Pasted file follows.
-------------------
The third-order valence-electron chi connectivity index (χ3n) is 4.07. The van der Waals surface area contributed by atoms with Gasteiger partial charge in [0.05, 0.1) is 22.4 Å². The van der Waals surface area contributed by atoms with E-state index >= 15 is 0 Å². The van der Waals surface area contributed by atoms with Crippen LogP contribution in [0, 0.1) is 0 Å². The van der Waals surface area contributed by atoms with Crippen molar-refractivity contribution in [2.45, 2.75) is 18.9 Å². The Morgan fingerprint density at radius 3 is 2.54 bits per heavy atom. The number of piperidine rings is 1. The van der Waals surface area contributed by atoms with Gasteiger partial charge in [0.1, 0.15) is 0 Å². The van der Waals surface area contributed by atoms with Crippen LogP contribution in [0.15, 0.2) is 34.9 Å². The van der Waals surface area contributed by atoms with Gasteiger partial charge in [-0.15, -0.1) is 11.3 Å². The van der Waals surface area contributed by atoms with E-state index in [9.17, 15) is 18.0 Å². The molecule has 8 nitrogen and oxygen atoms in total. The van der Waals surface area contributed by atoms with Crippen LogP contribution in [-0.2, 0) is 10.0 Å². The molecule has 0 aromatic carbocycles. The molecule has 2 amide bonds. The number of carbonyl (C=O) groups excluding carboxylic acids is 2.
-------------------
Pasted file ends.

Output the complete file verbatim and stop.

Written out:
The third-order valence-electron chi connectivity index (χ3n) is 4.07. The van der Waals surface area contributed by atoms with Gasteiger partial charge in [0.05, 0.1) is 22.4 Å². The van der Waals surface area contributed by atoms with E-state index >= 15 is 0 Å². The van der Waals surface area contributed by atoms with Crippen LogP contribution in [0, 0.1) is 0 Å². The van der Waals surface area contributed by atoms with Crippen molar-refractivity contribution in [2.45, 2.75) is 18.9 Å². The Morgan fingerprint density at radius 3 is 2.54 bits per heavy atom. The number of piperidine rings is 1. The van der Waals surface area contributed by atoms with Gasteiger partial charge in [0.1, 0.15) is 0 Å². The van der Waals surface area contributed by atoms with Crippen LogP contribution in [0.15, 0.2) is 34.9 Å². The van der Waals surface area contributed by atoms with Gasteiger partial charge in [-0.15, -0.1) is 11.3 Å². The van der Waals surface area contributed by atoms with E-state index in [9.17, 15) is 18.0 Å². The molecule has 8 nitrogen and oxygen atoms in total. The van der Waals surface area contributed by atoms with Crippen LogP contribution in [-0.2, 0) is 10.0 Å². The molecule has 0 aromatic carbocycles. The molecule has 2 amide bonds. The number of carbonyl (C=O) groups excluding carboxylic acids is 2.